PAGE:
By Christine Ro September 16, 2021 When key employees resign or are fired, this can define a chain reaction known as “revenue contagion.” This can be particularly the case during pandemic and the Great Resignation.I
It has been years sinceI didn 't quit a job, but I remember it well. When our boss abruptly announced that she was leaving our small nonprofit organization, the boardroom was full of shocked and unhappy expressions. She had turned the organization into a more efficient yet inspiring workplace, and we were all sorry to see her go.
Soon after the arrival of her successor - who had a style very different - I also resigned. My closest colleague followed suit a week later. Another colleague left as soon as she had another job in sight. This meant that nearly half of the employees were gone within a few months.
This kind of massive departure - which management experts call "top line contagion" - is all too common. This may involve multiple employees reacting independently to the same personnel change in policy (such asthe fashionable subion company which lost a third of its stylists after abandoning its flexible working policy). But there is also a powerful psychological effect of seeing your peers leave, which may motivate you to wonder if the grass is greener on their side.
The strength of the d-figure contagion Business depends on the employees who leave and the type of circumstances in which they leave. So, especially in today's uncertain job market, good managers should step up employee retention and recruitment, to avoid ending up at the helm of an unmanned ship.
As with most human behavior, turnover is influenced by society. “A central idea behind our research on turnover contagion is thate people are herd animals. We are inspired by others, ”says Will Felps, professor of management at the University of New South Wales in Sydney. "It 's like in animal documentaries, where a herd of water buffaloes gather at the edge of a river that they collectively plan to cross. They will wait for a few brave ones to jump in and make it across. before doing it themselves. ”
Like the water buffalo, the workers " will wait for a few brave men to jump in and cross before doing it themselves "- Will Felps (Credit:)
These social cues are especially strong when the water buffalo - or colleague - is a leader, co-worker or peer. People in "structurally equivalent" roles are often influenced by each other : "If you notice that someone in the same position leaves, you may not know them personally, but s 'he's in the same job as you, that can be contagious,' says Peter Hom, director professor at Arizona State University, USA.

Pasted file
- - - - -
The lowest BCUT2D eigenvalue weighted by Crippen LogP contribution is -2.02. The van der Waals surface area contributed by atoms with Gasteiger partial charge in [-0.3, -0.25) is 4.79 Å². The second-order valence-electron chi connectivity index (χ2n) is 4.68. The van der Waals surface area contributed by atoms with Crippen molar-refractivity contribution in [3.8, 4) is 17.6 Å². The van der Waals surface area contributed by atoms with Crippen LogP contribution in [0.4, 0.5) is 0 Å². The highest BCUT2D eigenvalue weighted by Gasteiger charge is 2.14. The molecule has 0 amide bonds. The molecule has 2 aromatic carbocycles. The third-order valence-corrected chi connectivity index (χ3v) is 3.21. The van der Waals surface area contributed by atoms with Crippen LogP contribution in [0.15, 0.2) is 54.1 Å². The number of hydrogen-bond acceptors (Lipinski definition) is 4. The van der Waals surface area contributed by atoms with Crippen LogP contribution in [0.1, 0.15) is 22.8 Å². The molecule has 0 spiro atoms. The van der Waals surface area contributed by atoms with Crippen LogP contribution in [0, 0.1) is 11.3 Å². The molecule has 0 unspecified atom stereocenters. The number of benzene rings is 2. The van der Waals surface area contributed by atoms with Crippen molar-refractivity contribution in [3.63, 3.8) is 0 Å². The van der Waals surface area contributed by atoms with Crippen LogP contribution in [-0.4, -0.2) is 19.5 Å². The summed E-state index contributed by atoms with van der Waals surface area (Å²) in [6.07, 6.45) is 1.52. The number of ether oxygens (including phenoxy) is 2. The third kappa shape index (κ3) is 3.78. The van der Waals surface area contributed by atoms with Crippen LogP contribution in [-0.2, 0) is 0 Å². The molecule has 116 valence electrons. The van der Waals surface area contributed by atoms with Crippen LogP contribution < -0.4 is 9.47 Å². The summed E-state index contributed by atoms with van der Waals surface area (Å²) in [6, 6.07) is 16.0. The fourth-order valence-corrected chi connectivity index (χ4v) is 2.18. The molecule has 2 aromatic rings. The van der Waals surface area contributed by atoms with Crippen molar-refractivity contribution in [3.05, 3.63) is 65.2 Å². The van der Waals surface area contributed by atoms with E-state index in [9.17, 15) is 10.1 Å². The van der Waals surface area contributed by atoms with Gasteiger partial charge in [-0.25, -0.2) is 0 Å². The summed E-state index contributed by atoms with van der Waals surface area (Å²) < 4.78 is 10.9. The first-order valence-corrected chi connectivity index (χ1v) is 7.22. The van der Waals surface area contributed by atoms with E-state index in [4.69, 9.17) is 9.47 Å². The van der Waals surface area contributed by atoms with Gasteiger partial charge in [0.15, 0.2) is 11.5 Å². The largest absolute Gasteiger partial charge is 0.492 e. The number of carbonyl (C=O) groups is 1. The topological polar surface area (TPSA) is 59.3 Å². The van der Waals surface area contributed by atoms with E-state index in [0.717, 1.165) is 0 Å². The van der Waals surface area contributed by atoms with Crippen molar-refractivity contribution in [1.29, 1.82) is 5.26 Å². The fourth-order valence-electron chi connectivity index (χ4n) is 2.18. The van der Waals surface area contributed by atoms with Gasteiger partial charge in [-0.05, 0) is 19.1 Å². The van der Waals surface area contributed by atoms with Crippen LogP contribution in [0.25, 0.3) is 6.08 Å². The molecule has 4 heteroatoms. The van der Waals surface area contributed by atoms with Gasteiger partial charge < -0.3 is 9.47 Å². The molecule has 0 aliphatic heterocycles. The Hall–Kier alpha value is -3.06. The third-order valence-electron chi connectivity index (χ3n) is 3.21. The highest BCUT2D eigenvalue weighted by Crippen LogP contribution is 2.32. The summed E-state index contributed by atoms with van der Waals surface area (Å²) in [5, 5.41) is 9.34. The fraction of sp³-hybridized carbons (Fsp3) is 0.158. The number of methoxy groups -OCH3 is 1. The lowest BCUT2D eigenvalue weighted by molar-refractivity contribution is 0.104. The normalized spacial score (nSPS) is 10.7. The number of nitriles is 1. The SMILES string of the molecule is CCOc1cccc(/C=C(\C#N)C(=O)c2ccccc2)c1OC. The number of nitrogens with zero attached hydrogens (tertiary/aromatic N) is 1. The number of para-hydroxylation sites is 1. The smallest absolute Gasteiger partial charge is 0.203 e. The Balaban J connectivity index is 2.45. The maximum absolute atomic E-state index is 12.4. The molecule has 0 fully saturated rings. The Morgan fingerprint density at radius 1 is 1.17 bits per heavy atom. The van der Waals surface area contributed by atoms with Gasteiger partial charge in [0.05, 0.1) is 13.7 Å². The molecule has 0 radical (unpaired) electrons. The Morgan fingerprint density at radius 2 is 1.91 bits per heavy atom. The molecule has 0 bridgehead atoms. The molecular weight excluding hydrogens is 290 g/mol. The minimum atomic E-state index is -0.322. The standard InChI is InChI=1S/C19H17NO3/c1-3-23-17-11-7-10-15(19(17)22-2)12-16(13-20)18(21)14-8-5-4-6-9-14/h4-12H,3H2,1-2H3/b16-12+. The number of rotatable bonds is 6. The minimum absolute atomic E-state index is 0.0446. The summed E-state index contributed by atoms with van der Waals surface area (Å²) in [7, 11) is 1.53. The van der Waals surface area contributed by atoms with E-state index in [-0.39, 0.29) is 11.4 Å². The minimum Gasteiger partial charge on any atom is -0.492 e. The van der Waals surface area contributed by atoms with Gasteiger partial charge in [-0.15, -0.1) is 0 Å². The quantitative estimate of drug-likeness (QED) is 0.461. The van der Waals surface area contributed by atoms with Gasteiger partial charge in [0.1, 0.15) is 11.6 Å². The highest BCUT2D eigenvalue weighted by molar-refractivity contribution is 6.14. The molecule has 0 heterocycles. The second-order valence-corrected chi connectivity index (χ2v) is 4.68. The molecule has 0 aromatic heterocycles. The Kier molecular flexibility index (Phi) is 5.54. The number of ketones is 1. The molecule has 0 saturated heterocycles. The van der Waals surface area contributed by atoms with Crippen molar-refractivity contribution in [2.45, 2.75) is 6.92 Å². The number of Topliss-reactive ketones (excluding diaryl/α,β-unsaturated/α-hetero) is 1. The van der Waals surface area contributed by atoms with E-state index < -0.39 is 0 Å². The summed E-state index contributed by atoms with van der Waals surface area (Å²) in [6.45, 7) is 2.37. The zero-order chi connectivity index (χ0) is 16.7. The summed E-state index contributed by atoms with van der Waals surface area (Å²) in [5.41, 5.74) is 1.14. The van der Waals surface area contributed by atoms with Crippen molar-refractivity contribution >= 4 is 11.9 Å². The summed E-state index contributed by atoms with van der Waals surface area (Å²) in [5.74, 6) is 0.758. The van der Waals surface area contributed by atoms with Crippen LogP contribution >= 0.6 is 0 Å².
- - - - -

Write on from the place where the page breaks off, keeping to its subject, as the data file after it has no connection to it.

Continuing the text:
The social signal is heightened if the departing employee openly criticizes the workplace or brags about a new prospect. A demoralized, unstable and fragmented workforce is likely to seek new opportunities.
And if a good boss leaves, it can trigger workers to quit on the spot (like the struggling restaurant where half the staff resign alongside a good manager- loved) or those that stunt for months (like the hotel company where the resignations of general managers increase the turnover of main employeesipaux ).
“This is really causing a massive exodus. The higher you are, the more likely you are to have almost a ripple effect between levels, ”according to Nita Chhinzer, professor of human resources at the University of Guelph, Canada. “This is where a lot of HR managers I know really shake… they know this is a common thread that can really destroy their talent management efforts that they have been investing in for years.
There is also a contagious effect on the departure of star employees (as in car dealerships where the departure of strong salespeople motivates other salespeople to move on). "Some of my research shows that when the top performers on a team leave the work environment, others suddenly start to reevaluate the relationship with the place.working and thinking about leaving "says Chhinzer. It 's less contagious when a bad performer leaves, because" you think that the output of a poor performance is actually functional enough for the organization and quite desirable ".
Chhinzer says this is a universal model. “Collectivist cultures will be even more strongly influenced by the perceptions of others because they are in a collectivist society; they believe they all belong to the same group. And individualistic cultures are impacted by the exit of others, because we try to maximize our own individual advantage. So that makes us think about our cost-benefit equation at work and wonder if we missed something. "
A pandemic trend has been social media posts by restaurant workers announcing the closure of the business.rce that almost all of the staff quit (Credit:)
A pandemic trend has been social media posts by discount stores or fast food restaurants announcing the closure of the business because almost all the staff have resigned. These workers are not only fed up individually with low wages and difficult working conditions during the Great Resignation . They are fed up en masse.
For Felps, this makes sense, as resignations can be particularly contagious in times of uncertainty . The "proofve social "which lets us know that quitting smoking is acceptable is particularly important" in the face of new, risky or ambiguous situations. Covid ticks all three boxes ".